At some point, all parents compare what their children do against what their cousins' or their friends' children do. "Competitive parenting" ― it makes us all feel a little nutty―and it's very hard to stop.
Are we worrying too much? Too little? What is enough of a reason to worry? Trust your instincts. You know your child best.
If you note that your child is not developing like other children or something just seems off, it is important to talk with a trusted source.
Reassuring Developmental Milestones for Infants & Toddlers
In her book,
Mama Doc Medicine: Finding Calm and Confidence in Parenting, Child Health, and Work-Life Balance, Dr. Wendy Sue Swanson lists the following as signs that your child is developing great communication skills on time:
Responds to her name between 9 and 12 months of age
Smiles by 2 months of age; laughs and giggles around 4 to 5 months; expresses with eye contact and smiles or laughter to your humor around 6 months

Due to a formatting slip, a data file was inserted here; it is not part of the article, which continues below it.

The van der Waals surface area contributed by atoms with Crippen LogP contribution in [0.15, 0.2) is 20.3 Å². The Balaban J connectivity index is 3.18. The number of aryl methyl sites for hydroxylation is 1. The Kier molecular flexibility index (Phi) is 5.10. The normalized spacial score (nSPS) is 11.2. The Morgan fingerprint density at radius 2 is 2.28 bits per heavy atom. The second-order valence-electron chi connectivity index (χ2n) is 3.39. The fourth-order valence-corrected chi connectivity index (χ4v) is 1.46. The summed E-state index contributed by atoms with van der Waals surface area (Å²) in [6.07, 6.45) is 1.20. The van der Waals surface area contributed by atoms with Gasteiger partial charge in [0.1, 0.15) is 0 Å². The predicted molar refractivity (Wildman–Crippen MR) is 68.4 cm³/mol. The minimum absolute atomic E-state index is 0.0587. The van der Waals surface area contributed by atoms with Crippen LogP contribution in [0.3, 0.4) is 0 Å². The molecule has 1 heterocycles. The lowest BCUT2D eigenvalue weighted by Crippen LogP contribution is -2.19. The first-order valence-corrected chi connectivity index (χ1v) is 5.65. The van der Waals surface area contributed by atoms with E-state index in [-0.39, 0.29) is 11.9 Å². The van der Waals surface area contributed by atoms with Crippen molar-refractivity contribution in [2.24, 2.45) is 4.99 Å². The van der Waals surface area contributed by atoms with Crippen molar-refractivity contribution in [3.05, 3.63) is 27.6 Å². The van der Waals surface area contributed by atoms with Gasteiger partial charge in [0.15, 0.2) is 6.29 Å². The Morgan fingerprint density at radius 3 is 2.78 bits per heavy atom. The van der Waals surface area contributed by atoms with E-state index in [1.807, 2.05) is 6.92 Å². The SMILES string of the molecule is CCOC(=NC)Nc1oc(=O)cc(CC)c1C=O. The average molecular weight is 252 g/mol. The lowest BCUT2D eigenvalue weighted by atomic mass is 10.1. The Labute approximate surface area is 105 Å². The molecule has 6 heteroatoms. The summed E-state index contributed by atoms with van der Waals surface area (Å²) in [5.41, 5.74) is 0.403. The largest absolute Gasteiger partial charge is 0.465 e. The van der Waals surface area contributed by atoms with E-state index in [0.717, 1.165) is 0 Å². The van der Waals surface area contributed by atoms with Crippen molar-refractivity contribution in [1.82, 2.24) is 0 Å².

Plays and thinks peek-a-boo is funny around 9 months of age. Share enjoyment with you during this game
Makes eye contact with people during infancy
Tries to say words you say between 12 and 18 months of age
Uses 5 words by 18 months of age
Copies your gestures like pointing, clapping, or waving
Imitates you, i.e., pretends to stir a bowl of pancake mix when you give him a spoon and bowl or pretends to talk on the phone with a play cell phone
Shakes head "no"
Waves bye-bye by 15 months of age
Points to show you something interesting or to get your attention by 18 months of age
Editor's Note: Children with ASD may have other medical problems that may need further evaluation and treatment. These may include seizures, problems with sleep, gastrointestinal problems (feeding problems, abdominal pain, constipation, diarrhea, and behavioral health problems (such as anxiety, ADHD, irritability, and aggression).